By:Staff WriterColombo (LNW): Fitch Ratings has warned of risks in Sri Lanka’s domestic debt restructuring plan but noted that it resolves uncertainties around its impact on the local banking sector.
The Sri Lankan Government’s proposal for treatment of domestic debt marks a significant step towards resolving uncertainties around the impact of the sovereign’s debt restructuring on the local banking sector, but complications may arise from a number of factors, Fitch Ratings said.
The proposal excludes banks’ holdings of Sri Lankan rupee-denominated treasury securities, which will alleviate some of the pressure on their already stressed capital positions from weakening loan quality and the rupee’s depreciation.
Fitch’s base case did not expect treasury bills held by banks to be subject to restructuring, but assumed banks’ treasury-bond holdings would be.
Bank holdings of Sri Lanka Development Bonds (SLDBs), which are foreign-currency denominated but governed by local law, will be affected, as anticipated, and an impact on international sovereign bonds (ISBs) as well is still expected.
However, these together account for only about 5.5% of banks’ combined assets, a much smaller share than treasury securities (26.4% for Fitch-rated domestic banks). The proposal also includes a restructuring of foreign-currency bank loans to the government (less than 1% of combined assets for Fitch-rated banks), though without detailed plans.
“The Government has outlined three treatment options for SLDBs. We expect banks will generally opt for the choice involving conversion of such debt into local currency-denominated instruments; banks have so far opted to convert maturing SLDBs to rupee-denominated treasury bonds since the announcement of suspension of foreign debt servicing in April 2022,” Fitch Ratings said.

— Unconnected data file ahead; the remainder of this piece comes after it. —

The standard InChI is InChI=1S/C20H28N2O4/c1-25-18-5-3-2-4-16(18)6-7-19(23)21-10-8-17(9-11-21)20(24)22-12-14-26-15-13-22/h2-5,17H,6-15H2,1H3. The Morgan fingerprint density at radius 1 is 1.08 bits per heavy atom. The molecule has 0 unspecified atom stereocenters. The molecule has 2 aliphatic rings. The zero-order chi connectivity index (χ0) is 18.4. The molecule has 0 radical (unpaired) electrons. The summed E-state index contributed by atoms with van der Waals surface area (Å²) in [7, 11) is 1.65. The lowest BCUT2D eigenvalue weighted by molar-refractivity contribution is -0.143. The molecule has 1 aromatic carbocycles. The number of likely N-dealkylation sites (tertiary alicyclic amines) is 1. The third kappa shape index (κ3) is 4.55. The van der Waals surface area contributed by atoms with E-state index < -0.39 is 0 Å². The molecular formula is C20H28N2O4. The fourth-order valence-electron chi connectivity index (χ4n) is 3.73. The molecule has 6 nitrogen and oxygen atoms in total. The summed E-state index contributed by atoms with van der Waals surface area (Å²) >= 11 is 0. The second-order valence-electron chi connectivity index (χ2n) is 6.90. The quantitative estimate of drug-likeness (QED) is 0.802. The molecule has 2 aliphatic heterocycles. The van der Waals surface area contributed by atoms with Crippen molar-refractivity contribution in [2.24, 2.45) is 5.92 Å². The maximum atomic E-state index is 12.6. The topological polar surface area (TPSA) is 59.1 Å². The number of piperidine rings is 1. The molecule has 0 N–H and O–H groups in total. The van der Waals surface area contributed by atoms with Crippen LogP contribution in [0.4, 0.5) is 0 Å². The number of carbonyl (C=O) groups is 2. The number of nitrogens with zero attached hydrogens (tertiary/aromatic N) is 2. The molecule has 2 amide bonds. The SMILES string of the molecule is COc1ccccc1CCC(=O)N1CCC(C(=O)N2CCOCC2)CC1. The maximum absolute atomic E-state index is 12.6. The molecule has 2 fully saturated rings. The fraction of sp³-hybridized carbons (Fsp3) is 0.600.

Fitch said that provisioning should help to moderate the hit to bank capital from the debt treatment. Fitch-rated Sri Lankan banks have already made provisions of 35% or higher for ISBs, with SLDBs being subject to lower provisioning due to the possibility of obtaining rupee-denominated treasuries.
Nonetheless, worsening impaired loans (end-May 2023: 13.3% of system loans, from 1Q22: 8.4%) in line with the economic stress associated with the sovereign default and the unwinding of forbearance provided during the Covid-19 pandemic are already exerting pressure on banks’ thin capital buffers.
“We do not believe a restructuring of the sovereign’s local-currency obligations is likely to trigger a loss of depositor confidence in the banking system, based on the proposed plans.
However, funding stress remains a negative sensitivity for bank ratings. Fitch-rated Sri Lankan banks’ national ratings remain on Rating Watch Negative (RWN) to reflect the potential for the banks’ creditworthiness relative to other entities on the Sri Lankan national ratings scale to deteriorate.
This reflects heightened near-term downside risks to credit profiles from capital and funding stress,” Fitch Ratings said.
Fitch Ratings said that a downgrade of the sovereign’s ‘CC’ Long-Term Local-Currency Issuer Default Rating would not automatically drive a downgrade in Sri Lankan bank ratings.